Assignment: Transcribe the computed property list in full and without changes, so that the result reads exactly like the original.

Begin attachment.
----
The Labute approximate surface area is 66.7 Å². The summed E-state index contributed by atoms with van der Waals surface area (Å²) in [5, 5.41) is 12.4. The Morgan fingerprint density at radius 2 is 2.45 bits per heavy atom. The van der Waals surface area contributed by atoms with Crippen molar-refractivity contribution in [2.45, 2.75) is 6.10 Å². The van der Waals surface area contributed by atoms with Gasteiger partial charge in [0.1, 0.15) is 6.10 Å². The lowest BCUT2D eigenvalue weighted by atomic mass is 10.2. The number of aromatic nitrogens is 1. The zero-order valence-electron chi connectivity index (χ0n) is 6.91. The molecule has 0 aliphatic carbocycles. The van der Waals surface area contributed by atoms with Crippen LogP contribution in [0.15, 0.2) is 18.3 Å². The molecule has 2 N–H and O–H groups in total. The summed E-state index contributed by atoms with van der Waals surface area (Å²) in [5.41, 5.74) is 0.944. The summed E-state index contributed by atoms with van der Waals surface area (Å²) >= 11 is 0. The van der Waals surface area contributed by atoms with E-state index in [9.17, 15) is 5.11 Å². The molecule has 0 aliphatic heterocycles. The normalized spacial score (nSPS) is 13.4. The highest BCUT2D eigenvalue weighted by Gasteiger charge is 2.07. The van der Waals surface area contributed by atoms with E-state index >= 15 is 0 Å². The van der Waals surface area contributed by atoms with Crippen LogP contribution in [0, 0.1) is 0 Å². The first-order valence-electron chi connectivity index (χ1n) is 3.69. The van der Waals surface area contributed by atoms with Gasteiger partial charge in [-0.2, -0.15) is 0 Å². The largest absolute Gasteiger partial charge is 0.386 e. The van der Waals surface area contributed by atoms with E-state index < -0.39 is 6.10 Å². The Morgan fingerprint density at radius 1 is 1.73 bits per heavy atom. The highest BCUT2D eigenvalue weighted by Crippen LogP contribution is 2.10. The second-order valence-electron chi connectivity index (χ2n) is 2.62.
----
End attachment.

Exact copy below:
The Labute approximate surface area is 66.7 Å². The summed E-state index contributed by atoms with van der Waals surface area (Å²) in [5, 5.41) is 12.4. The Morgan fingerprint density at radius 2 is 2.45 bits per heavy atom. The van der Waals surface area contributed by atoms with Crippen molar-refractivity contribution in [2.45, 2.75) is 6.10 Å². The van der Waals surface area contributed by atoms with Gasteiger partial charge in [0.1, 0.15) is 6.10 Å². The lowest BCUT2D eigenvalue weighted by atomic mass is 10.2. The number of aromatic nitrogens is 1. The zero-order valence-electron chi connectivity index (χ0n) is 6.91. The molecule has 0 aliphatic carbocycles. The van der Waals surface area contributed by atoms with Crippen LogP contribution in [0.15, 0.2) is 18.3 Å². The molecule has 2 N–H and O–H groups in total. The summed E-state index contributed by atoms with van der Waals surface area (Å²) in [5.41, 5.74) is 0.944. The summed E-state index contributed by atoms with van der Waals surface area (Å²) >= 11 is 0. The van der Waals surface area contributed by atoms with E-state index in [9.17, 15) is 5.11 Å². The molecule has 0 aliphatic heterocycles. The normalized spacial score (nSPS) is 13.4. The highest BCUT2D eigenvalue weighted by Gasteiger charge is 2.07. The van der Waals surface area contributed by atoms with E-state index >= 15 is 0 Å². The van der Waals surface area contributed by atoms with Crippen LogP contribution in [0, 0.1) is 0 Å². The first-order valence-electron chi connectivity index (χ1n) is 3.69. The van der Waals surface area contributed by atoms with Gasteiger partial charge in [-0.2, -0.15) is 0 Å². The largest absolute Gasteiger partial charge is 0.386 e. The van der Waals surface area contributed by atoms with E-state index < -0.39 is 6.10 Å². The Morgan fingerprint density at radius 1 is 1.73 bits per heavy atom. The highest BCUT2D eigenvalue weighted by Crippen LogP contribution is 2.10. The second-order valence-electron chi connectivity index (χ2n) is 2.62.